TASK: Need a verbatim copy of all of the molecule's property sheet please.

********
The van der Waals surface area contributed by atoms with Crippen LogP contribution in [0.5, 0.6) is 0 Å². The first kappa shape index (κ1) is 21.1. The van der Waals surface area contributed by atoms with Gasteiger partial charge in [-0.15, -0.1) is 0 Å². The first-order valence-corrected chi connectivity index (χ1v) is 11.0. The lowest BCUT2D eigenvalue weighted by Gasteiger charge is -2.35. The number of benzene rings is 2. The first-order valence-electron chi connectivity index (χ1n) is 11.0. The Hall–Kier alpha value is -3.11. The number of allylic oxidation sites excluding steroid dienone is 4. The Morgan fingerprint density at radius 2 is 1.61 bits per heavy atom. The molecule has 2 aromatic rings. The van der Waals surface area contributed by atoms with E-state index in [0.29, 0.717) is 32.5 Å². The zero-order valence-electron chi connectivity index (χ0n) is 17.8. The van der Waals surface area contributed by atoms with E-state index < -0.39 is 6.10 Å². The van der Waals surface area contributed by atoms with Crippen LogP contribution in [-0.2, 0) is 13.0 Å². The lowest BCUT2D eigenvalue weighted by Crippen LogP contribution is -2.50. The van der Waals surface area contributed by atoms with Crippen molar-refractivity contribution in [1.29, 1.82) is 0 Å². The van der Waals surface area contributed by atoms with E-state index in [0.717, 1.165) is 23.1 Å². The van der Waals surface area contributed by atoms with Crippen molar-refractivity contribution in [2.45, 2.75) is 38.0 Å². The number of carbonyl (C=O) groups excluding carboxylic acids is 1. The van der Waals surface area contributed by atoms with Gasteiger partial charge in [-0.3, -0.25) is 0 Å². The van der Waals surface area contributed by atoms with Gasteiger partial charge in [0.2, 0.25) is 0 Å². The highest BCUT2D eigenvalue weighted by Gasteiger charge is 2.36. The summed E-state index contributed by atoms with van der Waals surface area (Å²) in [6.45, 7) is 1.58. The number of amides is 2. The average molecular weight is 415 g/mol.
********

The van der Waals surface area contributed by atoms with Crippen LogP contribution in [0.5, 0.6) is 0 Å². The first kappa shape index (κ1) is 21.1. The van der Waals surface area contributed by atoms with Gasteiger partial charge in [-0.15, -0.1) is 0 Å². The first-order valence-corrected chi connectivity index (χ1v) is 11.0. The lowest BCUT2D eigenvalue weighted by Gasteiger charge is -2.35. The number of benzene rings is 2. The first-order valence-electron chi connectivity index (χ1n) is 11.0. The Hall–Kier alpha value is -3.11. The number of allylic oxidation sites excluding steroid dienone is 4. The Morgan fingerprint density at radius 2 is 1.61 bits per heavy atom. The molecule has 2 aromatic rings. The van der Waals surface area contributed by atoms with E-state index in [0.29, 0.717) is 32.5 Å². The zero-order valence-electron chi connectivity index (χ0n) is 17.8. The van der Waals surface area contributed by atoms with E-state index < -0.39 is 6.10 Å². The van der Waals surface area contributed by atoms with Crippen LogP contribution in [-0.2, 0) is 13.0 Å². The lowest BCUT2D eigenvalue weighted by Crippen LogP contribution is -2.50. The van der Waals surface area contributed by atoms with Crippen molar-refractivity contribution in [1.29, 1.82) is 0 Å². The van der Waals surface area contributed by atoms with E-state index in [0.717, 1.165) is 23.1 Å². The van der Waals surface area contributed by atoms with Crippen molar-refractivity contribution in [2.45, 2.75) is 38.0 Å². The number of carbonyl (C=O) groups excluding carboxylic acids is 1. The van der Waals surface area contributed by atoms with Gasteiger partial charge in [-0.3, -0.25) is 0 Å². The van der Waals surface area contributed by atoms with Gasteiger partial charge in [0.2, 0.25) is 0 Å². The highest BCUT2D eigenvalue weighted by Gasteiger charge is 2.36. The summed E-state index contributed by atoms with van der Waals surface area (Å²) in [6.45, 7) is 1.58. The number of amides is 2. The average molecular weight is 415 g/mol.